Shane Thielges | Shale Plays Media
A study conducted by the Wyoming State Geological Survey has found no evidence to link shale drilling activities to an increase in instances of earthquakes.
The report, released on Monday, compared records of earthquakes to injection wells in the state from 1984 to 2013, the Casper Star Tribune reports. It focused on five areas in which recorded earthquakes were centered within three miles of an injection well. Researchers found that in four of those cases, the injection wells were inactive or otherwise could not have caused seismic disturbances. Instead, they concluded, the earthquakes were naturally occurring.
The fifth area of study, the Lost Soldier and Wertz oil fields near Bairoil, did have over a dozen earthquakes in the past 30 years, some of which coincided with active injection well operation. Tom Drean, a Wyoming State Geologist and one of the contributors to the report, said additional studies could be conducted in the coming years to determine any possible connection:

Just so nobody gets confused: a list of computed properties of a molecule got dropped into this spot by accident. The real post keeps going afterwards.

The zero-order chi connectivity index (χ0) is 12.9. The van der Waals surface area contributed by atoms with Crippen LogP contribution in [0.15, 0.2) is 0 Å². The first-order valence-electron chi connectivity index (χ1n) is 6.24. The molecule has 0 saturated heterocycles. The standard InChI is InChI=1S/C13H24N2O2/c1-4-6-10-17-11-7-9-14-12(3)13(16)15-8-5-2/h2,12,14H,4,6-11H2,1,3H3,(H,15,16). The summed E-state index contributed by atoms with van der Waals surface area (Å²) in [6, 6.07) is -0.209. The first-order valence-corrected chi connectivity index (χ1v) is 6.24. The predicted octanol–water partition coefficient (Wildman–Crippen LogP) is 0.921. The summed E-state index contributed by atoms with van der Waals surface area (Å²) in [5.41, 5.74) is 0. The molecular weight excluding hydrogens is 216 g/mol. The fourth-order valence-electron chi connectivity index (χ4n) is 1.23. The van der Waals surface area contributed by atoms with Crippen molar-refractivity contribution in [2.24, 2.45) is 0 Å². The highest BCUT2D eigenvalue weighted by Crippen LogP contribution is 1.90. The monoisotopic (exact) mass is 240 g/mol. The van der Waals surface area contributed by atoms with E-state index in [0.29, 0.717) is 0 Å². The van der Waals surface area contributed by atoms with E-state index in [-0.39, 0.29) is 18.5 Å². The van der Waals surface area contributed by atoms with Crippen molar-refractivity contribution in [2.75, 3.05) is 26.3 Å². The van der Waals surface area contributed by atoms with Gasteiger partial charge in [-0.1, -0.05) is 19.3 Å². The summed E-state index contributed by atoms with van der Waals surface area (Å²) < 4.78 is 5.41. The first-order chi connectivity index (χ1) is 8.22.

“If we were to see an associated increase in earthquake activity, that would be an indicator of some component of induced seismicity,” he said.
Wyoming is naturally prone to earthquakes, making conclusive correlation difficult without sustained observation.
Read the Casper Star Tribune article here: Study finds no link between quakes and drilling, calls for more research near Bairoil